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Unlikely Destinations: The Lonely Planet Story Paperback – 15 May 2007
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..". a lively autobiography that is as interesting, informative and amusing as their series itself...This look back at their almost 40-year career divides neatly into thirds, with the first energetically covering their various travels while they get their business off the ground; ...the second frankly detailing why their early and 'often fairly shoddy productions' became popular because they "were still better than anything else around"; and the third refreshingly discussing their current business ventures." --Publishers Weekly
"As spirited and engagingly human as the books that have taught us how and why and where to travel, Tony and Maureen Wheeler's story describes a miracle (from 27 cents to a multi-million dollar empire) that is in its way as inspiring and wondrous as the temples of Pagan or Easter Island's statues. Whether penniless backpackers or heads of a global company, Tony and Maureen somehow always exemplify the very best kind of travelers' enthusiasm and curiosity." --Pico Iyer, travel writer
"Tony Wheeler, who often sleeps with a laptop stowed under his bed, does the majority of the writing, while Maureen offers welcome sidebars filled with her thoughts about a given situation. Neither shies away from writing about the strain running a company and constant traveling had on their marriage, which at times was rocky or the demands put on the lives of their two children, Tashi and Kieran, who just want to be normal teenagers and hang out with their friends instead of traveling the world." --Chicago Sun-Times
..".the Wheelers include everything from amusing anecdotes, to the struggle for finding the perfect 'cliche, but not a cliche' cover photo for their books. The result is a fascinating business success story and the tale of a maturing relationship." --ForeWord Magazine
"A naive young couple sets off across Asia and, somehow, against tall odds, ends up managing a publishing empire that straddles the globe. Therein lies a story. And the story is intermittently funny, full of false stats, frustrations, mistakes and numerous exotic locales. I think this book is ultimately more inspiring than a whole shelf full of self-help screeds. Go ahead, start on page one and follow your bliss." --Tim Cahill, writer and founder of Outside magazine
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Borrow from the library - don't spend your own money.
Most helpful customer reviews on Amazon.com
The Wheelers' have travelled so widely that even the names of all the places they have been to can be tough to follow! They understandably have to rush through them. The most interesting part of the travel memoir section is the comparison between how the places were in the 70s/80s and how they are now, something the Wheelers' always point out.
Besides being a travel memoir, this is book about building a boot-strapped busines. The Wheeler's show that building a business is more than just pursuing your dreams, it is about keeping a tight leash on finances, building a good team, competing with similar and larger competitors, staying ahead on the technology curve and reacting to external changes. The chapter "All about guidebooks" is an interesting introduction to how guidebooks are produced - from writing them to getting them printed. As a business book, it is similar to the Starbucks story (Howard Schultz, "How Starbucks built a company..").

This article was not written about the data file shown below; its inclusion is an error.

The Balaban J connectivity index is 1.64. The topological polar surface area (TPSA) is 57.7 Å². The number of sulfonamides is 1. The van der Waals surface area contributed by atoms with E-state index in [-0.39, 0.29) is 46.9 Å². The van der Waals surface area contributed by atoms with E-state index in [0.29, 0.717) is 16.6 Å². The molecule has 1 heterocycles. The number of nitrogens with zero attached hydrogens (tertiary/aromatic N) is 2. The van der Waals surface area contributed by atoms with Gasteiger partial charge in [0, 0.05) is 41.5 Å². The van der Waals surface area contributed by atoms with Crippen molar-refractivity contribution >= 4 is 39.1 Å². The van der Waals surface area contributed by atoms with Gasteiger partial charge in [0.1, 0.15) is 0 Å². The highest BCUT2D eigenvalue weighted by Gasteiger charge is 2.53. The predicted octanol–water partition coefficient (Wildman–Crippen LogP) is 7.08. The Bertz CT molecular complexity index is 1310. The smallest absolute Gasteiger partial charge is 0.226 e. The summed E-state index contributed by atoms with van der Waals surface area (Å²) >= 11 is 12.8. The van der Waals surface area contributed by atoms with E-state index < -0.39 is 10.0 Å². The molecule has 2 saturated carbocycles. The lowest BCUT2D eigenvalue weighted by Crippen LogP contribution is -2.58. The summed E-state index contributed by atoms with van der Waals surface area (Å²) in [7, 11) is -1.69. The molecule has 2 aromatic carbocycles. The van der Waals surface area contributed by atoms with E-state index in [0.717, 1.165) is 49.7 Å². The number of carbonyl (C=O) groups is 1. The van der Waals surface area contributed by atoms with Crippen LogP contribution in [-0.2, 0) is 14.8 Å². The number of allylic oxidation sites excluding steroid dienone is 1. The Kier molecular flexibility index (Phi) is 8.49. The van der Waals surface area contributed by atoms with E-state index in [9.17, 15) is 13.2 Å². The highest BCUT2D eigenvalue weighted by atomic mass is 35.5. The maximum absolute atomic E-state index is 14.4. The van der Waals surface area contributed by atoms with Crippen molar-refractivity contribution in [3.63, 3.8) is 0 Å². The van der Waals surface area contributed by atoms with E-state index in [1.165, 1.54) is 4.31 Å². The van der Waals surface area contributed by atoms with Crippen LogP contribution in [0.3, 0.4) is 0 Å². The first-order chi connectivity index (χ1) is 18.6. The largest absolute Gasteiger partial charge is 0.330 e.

The book does not come together as a captivating story. In the first few chapters, the authors describe a chronological order, but that breas down in the later part of the book. Chapters like "All about guidebooks", though very interesting on their own, do break the flow of the story. In addition, there are topics that the authors pick up but do not do justice to (e.g. comparison with competitors is incomplete).
An interesting book overall about travel, how travel is changed over the last three decades, and the challenges of building a business even if it is your dream business.
And then there are pointless sentences giving us background on people who are not major actors in the book. Here is an example from the first chapter:
"We were looked upon as unwanted guests...I guess we were not the only ones she didn't like because she and Paul were eventually divorced." What's the point of telling us this exactly?
After reading this painfully bad writing, I'd have to agree with the post that picks on Tony's personality. He does not seem particularly likable. He doesn't even sound that nice to his wife--she gave up a career in social work because she feared for her marriage.
I give this 2 stars rather than 1 because some the travel stories are fun. It's nice to revisit or dream of new places when you're stuck at home.
I expected a travel memoir, something funny/ mystical/ dramatic. This book is not a travel memoir.
Wheeler does come across as a big ego and a business man , not a travel writer.
The book did explain to me why doing what you love for work is a mistake.
This book should be in the business section with comments from his wife removed and family business removed also. His brother ,sister in law and mother in law all died but they get one sentence.
That's just plain cold. The book was rather dull, he wrote more about copyright laws than his marriage. It wasn't about travel but about his booking intinary.
I resented his handling of comments about Australians being racist, especially since he seems to be one of those western liberals who experience the third world by going to a restaurent. Australia has an immigration problem and anyone who speaks out about it is called racist.